Untitled design-4

Skills for life

Part 4: Travis tafoya

“SOS has been one of the few constants in my life,” shares Travis Tafoya. “Really since I was 10 years old.”

 When Travis entered our programs 15 years ago, he was searching for a sense of belonging. “From my first day in Learn to Ride to the inspiration behind the values-based work I do with college students now—SOS has been a part of it,” shares Travis.

 Now 25, Travis reflects on how SOS has walked alongside nearly every step of his journey. It’s been an honor to see him grow into a thriving adult—elevating communities, providing connection, and creating his own change in the world.

THE POWER OF COMMUNITY

Travis grew up in Eagle County, CO. Flanked by the snowy Rockies, the valley is renowned for its outdoor recreation, particularly its world-class skiing and snowboarding. It’s what drew Travis’ mother to the area in the late-1970s as a ski bum, where she met and married Travis’ father. Travis’ father was born and raised in the valley. His grandfather worked in the nearby mine until it closed in the mid-1980s. Both his father and his grandfather are an integral part of the Latinx community that helped build and develop the valley into what it is today.

 The valley’s economy is driven by the snowsports industry. If you’re not at work or at school, you’re on the hill. But the mountain isn’t accessible to everyone. Travis’ family struggled to afford to put their three boys on the slopes with public service industry salaries.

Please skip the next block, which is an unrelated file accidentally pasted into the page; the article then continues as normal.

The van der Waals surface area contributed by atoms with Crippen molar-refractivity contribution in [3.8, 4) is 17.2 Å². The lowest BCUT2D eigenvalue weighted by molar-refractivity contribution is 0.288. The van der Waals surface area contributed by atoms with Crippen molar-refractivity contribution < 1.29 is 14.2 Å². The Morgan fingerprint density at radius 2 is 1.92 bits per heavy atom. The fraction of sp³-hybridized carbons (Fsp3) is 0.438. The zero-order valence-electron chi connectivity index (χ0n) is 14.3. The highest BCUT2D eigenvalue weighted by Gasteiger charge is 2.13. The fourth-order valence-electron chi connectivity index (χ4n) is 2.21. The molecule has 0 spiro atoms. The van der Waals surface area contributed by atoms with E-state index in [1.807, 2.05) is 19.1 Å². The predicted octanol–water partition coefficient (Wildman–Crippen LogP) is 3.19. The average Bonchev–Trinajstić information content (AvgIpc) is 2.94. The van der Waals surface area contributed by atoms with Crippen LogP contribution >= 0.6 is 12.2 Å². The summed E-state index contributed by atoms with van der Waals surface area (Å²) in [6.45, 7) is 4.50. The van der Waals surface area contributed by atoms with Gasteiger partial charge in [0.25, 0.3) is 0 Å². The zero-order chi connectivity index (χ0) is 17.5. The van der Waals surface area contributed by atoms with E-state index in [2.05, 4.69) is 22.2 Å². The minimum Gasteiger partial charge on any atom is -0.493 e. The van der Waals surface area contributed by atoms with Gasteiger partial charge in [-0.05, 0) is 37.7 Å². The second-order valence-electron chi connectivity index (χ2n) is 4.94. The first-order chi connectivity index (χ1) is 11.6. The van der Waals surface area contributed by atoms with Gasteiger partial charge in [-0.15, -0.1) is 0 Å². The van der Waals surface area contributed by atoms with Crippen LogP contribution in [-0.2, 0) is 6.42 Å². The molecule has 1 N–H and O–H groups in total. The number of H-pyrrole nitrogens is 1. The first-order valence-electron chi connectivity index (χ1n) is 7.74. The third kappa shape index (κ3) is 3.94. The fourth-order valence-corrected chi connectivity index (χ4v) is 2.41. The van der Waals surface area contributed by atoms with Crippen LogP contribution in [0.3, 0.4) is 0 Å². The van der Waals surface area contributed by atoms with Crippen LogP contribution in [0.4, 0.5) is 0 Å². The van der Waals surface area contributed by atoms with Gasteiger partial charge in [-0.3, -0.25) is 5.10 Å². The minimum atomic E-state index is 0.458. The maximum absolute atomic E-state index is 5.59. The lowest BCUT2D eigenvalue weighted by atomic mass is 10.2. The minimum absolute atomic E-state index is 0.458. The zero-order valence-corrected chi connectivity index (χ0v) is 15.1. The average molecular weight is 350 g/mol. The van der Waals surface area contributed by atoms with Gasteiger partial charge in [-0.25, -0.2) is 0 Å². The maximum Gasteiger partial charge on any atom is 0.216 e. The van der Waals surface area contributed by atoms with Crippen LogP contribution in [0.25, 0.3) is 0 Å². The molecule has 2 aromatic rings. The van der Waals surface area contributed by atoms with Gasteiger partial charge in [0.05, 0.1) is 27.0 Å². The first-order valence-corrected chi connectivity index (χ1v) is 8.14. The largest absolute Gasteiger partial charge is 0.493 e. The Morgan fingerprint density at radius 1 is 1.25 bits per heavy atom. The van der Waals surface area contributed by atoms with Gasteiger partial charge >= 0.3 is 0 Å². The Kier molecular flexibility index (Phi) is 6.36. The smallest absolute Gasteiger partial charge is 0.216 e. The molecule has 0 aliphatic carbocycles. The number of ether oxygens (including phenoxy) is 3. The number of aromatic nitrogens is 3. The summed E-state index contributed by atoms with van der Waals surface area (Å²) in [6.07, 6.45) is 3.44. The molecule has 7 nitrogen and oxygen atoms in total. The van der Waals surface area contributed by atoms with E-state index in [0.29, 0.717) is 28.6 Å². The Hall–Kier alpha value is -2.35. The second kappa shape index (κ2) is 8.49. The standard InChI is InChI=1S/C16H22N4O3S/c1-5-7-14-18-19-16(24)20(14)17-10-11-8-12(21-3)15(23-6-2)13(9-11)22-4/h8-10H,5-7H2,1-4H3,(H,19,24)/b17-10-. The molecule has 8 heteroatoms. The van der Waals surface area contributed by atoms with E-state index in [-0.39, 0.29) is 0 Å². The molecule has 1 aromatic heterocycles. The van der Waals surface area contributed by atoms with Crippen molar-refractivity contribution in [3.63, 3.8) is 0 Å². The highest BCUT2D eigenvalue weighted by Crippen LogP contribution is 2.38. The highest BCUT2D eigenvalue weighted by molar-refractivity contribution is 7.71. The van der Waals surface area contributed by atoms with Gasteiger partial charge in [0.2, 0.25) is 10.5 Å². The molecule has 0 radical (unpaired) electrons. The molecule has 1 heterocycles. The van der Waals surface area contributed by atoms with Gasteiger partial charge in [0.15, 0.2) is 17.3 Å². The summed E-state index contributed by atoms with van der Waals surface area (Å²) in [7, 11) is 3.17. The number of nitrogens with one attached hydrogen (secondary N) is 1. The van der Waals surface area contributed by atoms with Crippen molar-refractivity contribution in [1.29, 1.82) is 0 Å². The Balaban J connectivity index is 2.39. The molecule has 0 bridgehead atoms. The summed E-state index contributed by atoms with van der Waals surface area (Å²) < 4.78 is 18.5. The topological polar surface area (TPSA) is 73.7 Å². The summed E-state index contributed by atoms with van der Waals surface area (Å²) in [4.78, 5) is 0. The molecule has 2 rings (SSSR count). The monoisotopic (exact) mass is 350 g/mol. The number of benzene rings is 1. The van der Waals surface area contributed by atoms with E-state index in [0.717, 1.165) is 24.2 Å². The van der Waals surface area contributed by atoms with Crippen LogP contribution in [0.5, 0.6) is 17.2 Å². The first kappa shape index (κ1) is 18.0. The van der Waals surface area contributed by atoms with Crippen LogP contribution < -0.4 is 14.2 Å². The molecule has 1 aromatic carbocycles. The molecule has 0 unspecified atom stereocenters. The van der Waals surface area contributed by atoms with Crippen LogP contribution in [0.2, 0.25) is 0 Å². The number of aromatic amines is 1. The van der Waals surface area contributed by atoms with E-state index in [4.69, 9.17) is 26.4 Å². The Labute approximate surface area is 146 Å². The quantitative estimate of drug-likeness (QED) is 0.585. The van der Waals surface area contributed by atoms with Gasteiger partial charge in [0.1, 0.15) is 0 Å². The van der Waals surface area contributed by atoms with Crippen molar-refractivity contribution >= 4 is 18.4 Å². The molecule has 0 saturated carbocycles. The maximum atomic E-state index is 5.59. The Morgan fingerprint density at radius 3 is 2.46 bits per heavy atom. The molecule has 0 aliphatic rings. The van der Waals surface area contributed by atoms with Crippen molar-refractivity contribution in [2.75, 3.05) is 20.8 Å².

“SOS offered the option for us to learn snowboarding, to spend time on the mountain, and it gave my parents that access to provide us with the opportunity many of our peers had,” says Travis.

 Growing up in Eagle County, Travis felt the weight of his half Hispanic, half Caucasian ethnicity. To him, there wasn’t a clear community he could fit into.

But with SOS, things felt different. Travis discovered a community that propped him up, inspired him to step outside of his comfort zone, and empowered him to set and achieve goals. That self-confidence and determination began on a snow-covered peak. 

The first time Travis strapped into a snowboard and found his balance to stand was with SOS. Pushing through the snow, navigating the terrain. There were spills along the way, of course, but getting back up didn’t seem as tough with SOS cheering him on. He found his community. And he decided to go all in.